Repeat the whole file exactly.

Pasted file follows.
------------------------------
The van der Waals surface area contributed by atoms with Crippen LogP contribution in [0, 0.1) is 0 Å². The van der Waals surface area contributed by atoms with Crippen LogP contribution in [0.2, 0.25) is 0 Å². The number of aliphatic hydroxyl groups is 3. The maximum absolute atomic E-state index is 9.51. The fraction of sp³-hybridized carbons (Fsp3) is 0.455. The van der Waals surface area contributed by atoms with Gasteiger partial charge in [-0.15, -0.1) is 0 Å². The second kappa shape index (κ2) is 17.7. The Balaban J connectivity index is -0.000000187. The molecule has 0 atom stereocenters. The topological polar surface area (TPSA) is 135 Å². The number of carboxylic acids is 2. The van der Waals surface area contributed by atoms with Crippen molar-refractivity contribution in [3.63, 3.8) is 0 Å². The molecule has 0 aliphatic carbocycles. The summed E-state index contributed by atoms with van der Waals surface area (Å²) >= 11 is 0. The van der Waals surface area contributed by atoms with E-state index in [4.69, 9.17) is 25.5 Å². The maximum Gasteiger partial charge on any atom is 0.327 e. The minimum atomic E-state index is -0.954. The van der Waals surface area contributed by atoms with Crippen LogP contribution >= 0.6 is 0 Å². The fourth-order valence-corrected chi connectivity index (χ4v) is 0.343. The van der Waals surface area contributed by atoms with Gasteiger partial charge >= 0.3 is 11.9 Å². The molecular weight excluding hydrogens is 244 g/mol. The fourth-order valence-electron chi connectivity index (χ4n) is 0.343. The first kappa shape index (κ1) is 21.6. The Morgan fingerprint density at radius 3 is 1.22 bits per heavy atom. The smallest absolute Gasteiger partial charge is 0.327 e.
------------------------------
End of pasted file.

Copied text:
The van der Waals surface area contributed by atoms with Crippen LogP contribution in [0, 0.1) is 0 Å². The van der Waals surface area contributed by atoms with Crippen LogP contribution in [0.2, 0.25) is 0 Å². The number of aliphatic hydroxyl groups is 3. The maximum absolute atomic E-state index is 9.51. The fraction of sp³-hybridized carbons (Fsp3) is 0.455. The van der Waals surface area contributed by atoms with Gasteiger partial charge in [-0.15, -0.1) is 0 Å². The second kappa shape index (κ2) is 17.7. The Balaban J connectivity index is -0.000000187. The molecule has 0 atom stereocenters. The topological polar surface area (TPSA) is 135 Å². The number of carboxylic acids is 2. The van der Waals surface area contributed by atoms with Crippen molar-refractivity contribution in [3.63, 3.8) is 0 Å². The molecule has 0 aliphatic carbocycles. The summed E-state index contributed by atoms with van der Waals surface area (Å²) >= 11 is 0. The van der Waals surface area contributed by atoms with E-state index in [4.69, 9.17) is 25.5 Å². The maximum Gasteiger partial charge on any atom is 0.327 e. The minimum atomic E-state index is -0.954. The van der Waals surface area contributed by atoms with Crippen LogP contribution >= 0.6 is 0 Å². The fourth-order valence-corrected chi connectivity index (χ4v) is 0.343. The van der Waals surface area contributed by atoms with Gasteiger partial charge >= 0.3 is 11.9 Å². The molecular weight excluding hydrogens is 244 g/mol. The fourth-order valence-electron chi connectivity index (χ4n) is 0.343. The first kappa shape index (κ1) is 21.6. The Morgan fingerprint density at radius 3 is 1.22 bits per heavy atom. The smallest absolute Gasteiger partial charge is 0.327 e.